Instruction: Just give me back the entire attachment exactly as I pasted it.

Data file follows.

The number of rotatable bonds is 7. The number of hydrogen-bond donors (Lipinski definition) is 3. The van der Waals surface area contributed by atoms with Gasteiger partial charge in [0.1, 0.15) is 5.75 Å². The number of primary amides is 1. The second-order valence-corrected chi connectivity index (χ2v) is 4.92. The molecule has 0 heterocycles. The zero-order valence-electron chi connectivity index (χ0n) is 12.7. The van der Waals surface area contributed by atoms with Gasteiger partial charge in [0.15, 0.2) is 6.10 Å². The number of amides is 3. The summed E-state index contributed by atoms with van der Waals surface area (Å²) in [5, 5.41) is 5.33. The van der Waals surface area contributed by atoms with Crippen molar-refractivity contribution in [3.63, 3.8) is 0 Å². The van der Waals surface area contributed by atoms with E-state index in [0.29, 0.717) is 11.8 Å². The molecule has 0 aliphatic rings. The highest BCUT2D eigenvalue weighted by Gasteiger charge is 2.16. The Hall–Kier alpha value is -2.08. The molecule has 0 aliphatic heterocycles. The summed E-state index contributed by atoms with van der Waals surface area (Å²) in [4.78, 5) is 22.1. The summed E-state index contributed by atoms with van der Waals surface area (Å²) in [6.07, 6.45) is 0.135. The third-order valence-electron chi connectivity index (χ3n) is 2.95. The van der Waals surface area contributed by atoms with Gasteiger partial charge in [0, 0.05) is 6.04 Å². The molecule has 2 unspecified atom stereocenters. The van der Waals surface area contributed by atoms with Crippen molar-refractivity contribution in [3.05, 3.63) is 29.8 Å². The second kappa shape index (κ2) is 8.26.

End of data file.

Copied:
The number of rotatable bonds is 7. The number of hydrogen-bond donors (Lipinski definition) is 3. The van der Waals surface area contributed by atoms with Gasteiger partial charge in [0.1, 0.15) is 5.75 Å². The number of primary amides is 1. The second-order valence-corrected chi connectivity index (χ2v) is 4.92. The molecule has 0 heterocycles. The zero-order valence-electron chi connectivity index (χ0n) is 12.7. The van der Waals surface area contributed by atoms with Gasteiger partial charge in [0.15, 0.2) is 6.10 Å². The number of amides is 3. The summed E-state index contributed by atoms with van der Waals surface area (Å²) in [5, 5.41) is 5.33. The van der Waals surface area contributed by atoms with Crippen molar-refractivity contribution in [3.63, 3.8) is 0 Å². The van der Waals surface area contributed by atoms with E-state index in [0.29, 0.717) is 11.8 Å². The molecule has 0 aliphatic rings. The highest BCUT2D eigenvalue weighted by Gasteiger charge is 2.16. The Hall–Kier alpha value is -2.08. The molecule has 0 aliphatic heterocycles. The summed E-state index contributed by atoms with van der Waals surface area (Å²) in [4.78, 5) is 22.1. The summed E-state index contributed by atoms with van der Waals surface area (Å²) in [6.07, 6.45) is 0.135. The third-order valence-electron chi connectivity index (χ3n) is 2.95. The van der Waals surface area contributed by atoms with Gasteiger partial charge in [0, 0.05) is 6.04 Å². The molecule has 2 unspecified atom stereocenters. The van der Waals surface area contributed by atoms with Crippen molar-refractivity contribution in [3.05, 3.63) is 29.8 Å². The second kappa shape index (κ2) is 8.26.